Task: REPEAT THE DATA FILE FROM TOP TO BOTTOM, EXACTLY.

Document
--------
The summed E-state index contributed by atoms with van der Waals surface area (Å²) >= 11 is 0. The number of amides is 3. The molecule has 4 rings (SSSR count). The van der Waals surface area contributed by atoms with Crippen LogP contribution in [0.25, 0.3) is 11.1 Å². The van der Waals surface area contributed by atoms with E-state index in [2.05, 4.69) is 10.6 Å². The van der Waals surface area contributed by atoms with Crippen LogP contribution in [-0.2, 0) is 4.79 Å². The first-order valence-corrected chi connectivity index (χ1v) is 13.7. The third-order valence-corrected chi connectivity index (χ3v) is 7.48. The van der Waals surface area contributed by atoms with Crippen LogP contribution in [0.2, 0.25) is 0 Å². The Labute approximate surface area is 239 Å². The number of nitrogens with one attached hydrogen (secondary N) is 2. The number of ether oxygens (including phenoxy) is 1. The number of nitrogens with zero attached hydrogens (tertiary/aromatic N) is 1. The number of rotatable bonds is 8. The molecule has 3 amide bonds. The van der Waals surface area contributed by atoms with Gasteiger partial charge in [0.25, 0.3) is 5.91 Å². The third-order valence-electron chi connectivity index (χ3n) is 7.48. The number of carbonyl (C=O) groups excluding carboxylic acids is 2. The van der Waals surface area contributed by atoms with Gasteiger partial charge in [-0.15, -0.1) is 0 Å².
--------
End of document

The summed E-state index contributed by atoms with van der Waals surface area (Å²) >= 11 is 0. The number of amides is 3. The molecule has 4 rings (SSSR count). The van der Waals surface area contributed by atoms with Crippen LogP contribution in [0.25, 0.3) is 11.1 Å². The van der Waals surface area contributed by atoms with E-state index in [2.05, 4.69) is 10.6 Å². The van der Waals surface area contributed by atoms with Crippen LogP contribution in [-0.2, 0) is 4.79 Å². The first-order valence-corrected chi connectivity index (χ1v) is 13.7. The third-order valence-corrected chi connectivity index (χ3v) is 7.48. The van der Waals surface area contributed by atoms with Crippen LogP contribution in [0.2, 0.25) is 0 Å². The Labute approximate surface area is 239 Å². The number of nitrogens with one attached hydrogen (secondary N) is 2. The number of ether oxygens (including phenoxy) is 1. The number of nitrogens with zero attached hydrogens (tertiary/aromatic N) is 1. The number of rotatable bonds is 8. The molecule has 3 amide bonds. The van der Waals surface area contributed by atoms with Gasteiger partial charge in [0.25, 0.3) is 5.91 Å². The third-order valence-electron chi connectivity index (χ3n) is 7.48. The number of carbonyl (C=O) groups excluding carboxylic acids is 2. The van der Waals surface area contributed by atoms with Gasteiger partial charge in [-0.15, -0.1) is 0 Å².